You can't hide from your future ex-wife on Facebook
According to a landmark ruling by Manhattan Supreme Court Justice Matthew Cooper, it is now legal to serve divorce papers through Facebook.
Ellanora Baidoo's estranged husband Blood-Dzraku refused provide his physical address and would otherwise elude being served the documents. He had no forwarding address on file with the post office, no billing address linked to his cellphone and no DMV records. Even a private detective failed to nail down his location. Blood-Dzraku did, however, think he was safe from legal recourse when making contact with his wife via the popular social media app. Now, she has been "granted permission serve defendant with the divorce summons using a private message through Facebook.”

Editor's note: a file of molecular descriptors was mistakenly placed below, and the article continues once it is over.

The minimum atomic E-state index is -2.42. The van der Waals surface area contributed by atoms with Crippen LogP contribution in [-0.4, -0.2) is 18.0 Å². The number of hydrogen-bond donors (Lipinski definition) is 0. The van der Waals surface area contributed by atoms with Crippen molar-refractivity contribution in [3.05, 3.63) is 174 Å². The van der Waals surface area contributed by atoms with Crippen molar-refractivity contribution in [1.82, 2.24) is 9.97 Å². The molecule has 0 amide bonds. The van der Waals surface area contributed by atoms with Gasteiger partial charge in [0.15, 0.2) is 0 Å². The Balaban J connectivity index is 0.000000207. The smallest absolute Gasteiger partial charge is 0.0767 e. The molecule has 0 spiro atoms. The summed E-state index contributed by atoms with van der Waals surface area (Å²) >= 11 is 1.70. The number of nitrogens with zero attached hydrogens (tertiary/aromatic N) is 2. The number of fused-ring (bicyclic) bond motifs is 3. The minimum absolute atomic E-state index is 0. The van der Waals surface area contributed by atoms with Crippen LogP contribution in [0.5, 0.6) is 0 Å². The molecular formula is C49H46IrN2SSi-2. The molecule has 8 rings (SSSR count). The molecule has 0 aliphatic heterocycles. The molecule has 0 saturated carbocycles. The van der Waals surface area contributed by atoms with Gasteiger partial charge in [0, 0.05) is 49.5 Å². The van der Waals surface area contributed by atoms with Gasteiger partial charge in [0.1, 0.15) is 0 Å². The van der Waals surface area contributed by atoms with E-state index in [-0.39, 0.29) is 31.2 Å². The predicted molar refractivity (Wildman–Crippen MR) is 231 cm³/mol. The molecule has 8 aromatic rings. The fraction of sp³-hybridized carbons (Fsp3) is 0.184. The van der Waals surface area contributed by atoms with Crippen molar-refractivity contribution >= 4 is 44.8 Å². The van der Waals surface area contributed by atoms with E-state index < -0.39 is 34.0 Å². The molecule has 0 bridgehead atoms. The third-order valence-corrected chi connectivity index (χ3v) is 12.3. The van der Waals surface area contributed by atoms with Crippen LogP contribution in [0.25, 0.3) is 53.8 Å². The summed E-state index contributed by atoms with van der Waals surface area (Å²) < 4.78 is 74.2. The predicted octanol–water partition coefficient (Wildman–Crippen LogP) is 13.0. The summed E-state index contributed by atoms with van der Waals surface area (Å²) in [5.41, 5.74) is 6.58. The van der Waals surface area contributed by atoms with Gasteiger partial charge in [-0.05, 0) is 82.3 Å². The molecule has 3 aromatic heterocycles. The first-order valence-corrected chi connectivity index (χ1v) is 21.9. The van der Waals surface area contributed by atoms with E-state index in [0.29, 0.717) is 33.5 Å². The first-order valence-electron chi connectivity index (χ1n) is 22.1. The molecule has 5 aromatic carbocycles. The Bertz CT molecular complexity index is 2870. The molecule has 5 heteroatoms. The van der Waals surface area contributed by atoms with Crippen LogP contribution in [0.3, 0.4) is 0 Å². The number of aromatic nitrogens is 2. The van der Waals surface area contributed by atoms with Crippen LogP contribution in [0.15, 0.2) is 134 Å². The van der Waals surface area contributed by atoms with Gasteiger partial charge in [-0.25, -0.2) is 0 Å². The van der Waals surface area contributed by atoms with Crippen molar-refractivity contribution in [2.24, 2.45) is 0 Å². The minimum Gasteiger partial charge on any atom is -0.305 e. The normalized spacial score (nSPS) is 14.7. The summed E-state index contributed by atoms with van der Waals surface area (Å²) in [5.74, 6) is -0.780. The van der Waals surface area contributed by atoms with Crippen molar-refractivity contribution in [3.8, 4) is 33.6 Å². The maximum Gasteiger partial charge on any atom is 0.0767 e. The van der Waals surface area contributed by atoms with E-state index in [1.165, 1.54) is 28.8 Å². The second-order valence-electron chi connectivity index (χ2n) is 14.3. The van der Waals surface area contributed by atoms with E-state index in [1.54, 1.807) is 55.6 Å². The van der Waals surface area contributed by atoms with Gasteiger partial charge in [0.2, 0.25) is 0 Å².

Both Ellanora Baidoo and Blood-Dzraku are from Ghana. Things did not work after Blood-Dzraku bailed on the traditional Ghanaian wedding ceremony that he promised after the legal wedding, and according to the New York Daily News, the wedding "was never consummated."
Baidoo has the court's authority to message Blood-Dzraku once a week for three consecutive weeks or "until acknowledged." He has not yet responded. No word on whether a "read" message status qualifies as legal acknowledgement.